Once you have your first piece installed, you’ll want to figure out how much overlap you will need to accomplish the blend. A good way to do this is to secure the overlapping sheet to your vehicle with a couple strips of masking tape on either end of the sheet. This way you can easily reposition the material forward or backward to figure out the ideal overlap. Once you’ve found the perfect placement, run a few pieces of tape all the way across the middle of the sheet from top to bottom to form a hinge. Free the rear end of the sheet by removing one piece of tape (keep the other end taped down to help keep the sheet properly aligned) and then peel the backing paper off the vinyl until you get to the hinge tape. At this point, take some scissors or your razor blade and cut off the excess backing paper (JUST THE PAPER, not the vinyl!!). Carefully lower the camo down onto the vehicle, taking special care to keep it nice and straight so it lines up perfectly with the sheet you already installed. Once you have it stuck, just go back over it with your squeegee to finish up the install.
Now for the fun part! Take your trusty grease pencil or chalk (something that wipes off easily) and start figuring out your trim line. Just like with the wavy cut, it’s a good idea to mark your seam with a piece of tape so you have a visual idea of where it is and don’t end up trimming away too much of your overlap (remember, the magic number is a quarter inch; you don’t want to have any less than that). Follow the various sticks, leaves, branches, bark patterns, and so on as you make your path from top to bottom. Don’t be afraid to erase and start over if your path doesn’t work out right the first time, just be patient and make it perfect! Once you have your line, you just take your sharp blade and gently cut away the excess and you’re done! Well…with this section at least. I warned you that it was tedious!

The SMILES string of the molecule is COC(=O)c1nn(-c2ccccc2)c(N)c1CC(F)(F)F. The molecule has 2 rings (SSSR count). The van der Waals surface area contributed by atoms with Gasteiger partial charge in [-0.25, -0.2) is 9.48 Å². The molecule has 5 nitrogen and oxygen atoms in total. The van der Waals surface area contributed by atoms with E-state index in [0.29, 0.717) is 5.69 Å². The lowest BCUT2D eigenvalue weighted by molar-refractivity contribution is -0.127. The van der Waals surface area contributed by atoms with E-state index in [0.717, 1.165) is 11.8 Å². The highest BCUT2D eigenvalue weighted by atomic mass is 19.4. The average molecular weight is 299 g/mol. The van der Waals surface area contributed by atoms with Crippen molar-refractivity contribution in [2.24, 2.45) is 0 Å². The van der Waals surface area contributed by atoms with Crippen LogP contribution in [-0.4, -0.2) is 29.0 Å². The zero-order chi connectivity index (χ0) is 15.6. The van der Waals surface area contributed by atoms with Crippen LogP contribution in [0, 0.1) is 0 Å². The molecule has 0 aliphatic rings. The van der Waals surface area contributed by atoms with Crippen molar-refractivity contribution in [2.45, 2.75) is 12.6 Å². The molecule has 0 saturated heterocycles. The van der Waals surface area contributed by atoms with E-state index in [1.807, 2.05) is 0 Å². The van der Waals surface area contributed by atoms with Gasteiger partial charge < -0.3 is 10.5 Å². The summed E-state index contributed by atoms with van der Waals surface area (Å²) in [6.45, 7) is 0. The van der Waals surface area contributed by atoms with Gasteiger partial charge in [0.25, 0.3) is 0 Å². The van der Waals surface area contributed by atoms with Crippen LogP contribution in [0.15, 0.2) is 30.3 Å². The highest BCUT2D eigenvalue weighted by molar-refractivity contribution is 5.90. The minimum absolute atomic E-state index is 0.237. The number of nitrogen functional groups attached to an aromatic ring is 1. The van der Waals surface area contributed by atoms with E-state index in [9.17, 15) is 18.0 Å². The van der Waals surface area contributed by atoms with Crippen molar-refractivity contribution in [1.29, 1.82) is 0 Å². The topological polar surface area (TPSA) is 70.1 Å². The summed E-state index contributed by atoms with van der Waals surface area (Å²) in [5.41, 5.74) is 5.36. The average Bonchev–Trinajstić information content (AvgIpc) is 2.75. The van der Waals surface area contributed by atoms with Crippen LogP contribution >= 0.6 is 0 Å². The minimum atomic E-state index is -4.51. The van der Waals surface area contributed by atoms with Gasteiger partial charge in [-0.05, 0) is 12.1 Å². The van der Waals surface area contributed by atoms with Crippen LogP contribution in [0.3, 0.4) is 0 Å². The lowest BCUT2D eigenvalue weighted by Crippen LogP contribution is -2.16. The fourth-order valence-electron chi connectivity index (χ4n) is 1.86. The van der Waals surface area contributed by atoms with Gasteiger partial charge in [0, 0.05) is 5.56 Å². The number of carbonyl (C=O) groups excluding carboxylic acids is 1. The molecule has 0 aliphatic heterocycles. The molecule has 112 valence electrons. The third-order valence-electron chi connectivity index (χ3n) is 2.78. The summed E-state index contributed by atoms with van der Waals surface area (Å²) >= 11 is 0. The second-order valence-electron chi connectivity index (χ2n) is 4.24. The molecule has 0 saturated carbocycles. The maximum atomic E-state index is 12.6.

So there you have it. If you’re the picky type that doesn’t like having that hard-lined seam in your camouflage (like me), now you have a couple options for hiding that seam a little bit. It’s also perfectly possible to sort of blend these two techniques together. Say you’re doing the wavy cut and you come across a leaf. Instead of cutting that leaf in two, just trim around the outside of it for a more natural line. Or if you find yourself unable to find a natural path through an area while doing the advanced method, you can simply do a small wavy section to get you to the next element. Just remember to take your time and have fun!